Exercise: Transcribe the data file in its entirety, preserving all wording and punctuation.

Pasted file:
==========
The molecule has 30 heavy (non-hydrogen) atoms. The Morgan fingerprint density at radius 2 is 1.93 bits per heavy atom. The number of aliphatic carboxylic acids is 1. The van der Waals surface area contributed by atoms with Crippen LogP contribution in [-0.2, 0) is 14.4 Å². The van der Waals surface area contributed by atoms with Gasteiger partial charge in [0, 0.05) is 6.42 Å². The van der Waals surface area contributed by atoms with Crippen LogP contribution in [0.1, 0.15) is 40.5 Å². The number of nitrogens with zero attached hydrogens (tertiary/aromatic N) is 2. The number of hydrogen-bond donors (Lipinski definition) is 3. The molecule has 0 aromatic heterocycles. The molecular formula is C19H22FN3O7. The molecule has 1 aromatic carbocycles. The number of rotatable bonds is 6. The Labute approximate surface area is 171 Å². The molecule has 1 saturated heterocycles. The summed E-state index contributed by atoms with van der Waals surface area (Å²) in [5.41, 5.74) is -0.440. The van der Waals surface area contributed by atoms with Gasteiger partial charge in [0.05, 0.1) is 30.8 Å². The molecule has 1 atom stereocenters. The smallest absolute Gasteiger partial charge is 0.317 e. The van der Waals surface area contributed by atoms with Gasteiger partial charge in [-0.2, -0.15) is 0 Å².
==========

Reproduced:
The molecule has 30 heavy (non-hydrogen) atoms. The Morgan fingerprint density at radius 2 is 1.93 bits per heavy atom. The number of aliphatic carboxylic acids is 1. The van der Waals surface area contributed by atoms with Crippen LogP contribution in [-0.2, 0) is 14.4 Å². The van der Waals surface area contributed by atoms with Gasteiger partial charge in [0, 0.05) is 6.42 Å². The van der Waals surface area contributed by atoms with Crippen LogP contribution in [0.1, 0.15) is 40.5 Å². The number of nitrogens with zero attached hydrogens (tertiary/aromatic N) is 2. The number of hydrogen-bond donors (Lipinski definition) is 3. The molecule has 0 aromatic heterocycles. The molecular formula is C19H22FN3O7. The molecule has 1 aromatic carbocycles. The number of rotatable bonds is 6. The Labute approximate surface area is 171 Å². The molecule has 1 saturated heterocycles. The summed E-state index contributed by atoms with van der Waals surface area (Å²) in [5.41, 5.74) is -0.440. The van der Waals surface area contributed by atoms with Gasteiger partial charge in [0.05, 0.1) is 30.8 Å². The molecule has 1 atom stereocenters. The smallest absolute Gasteiger partial charge is 0.317 e. The van der Waals surface area contributed by atoms with Gasteiger partial charge in [-0.2, -0.15) is 0 Å².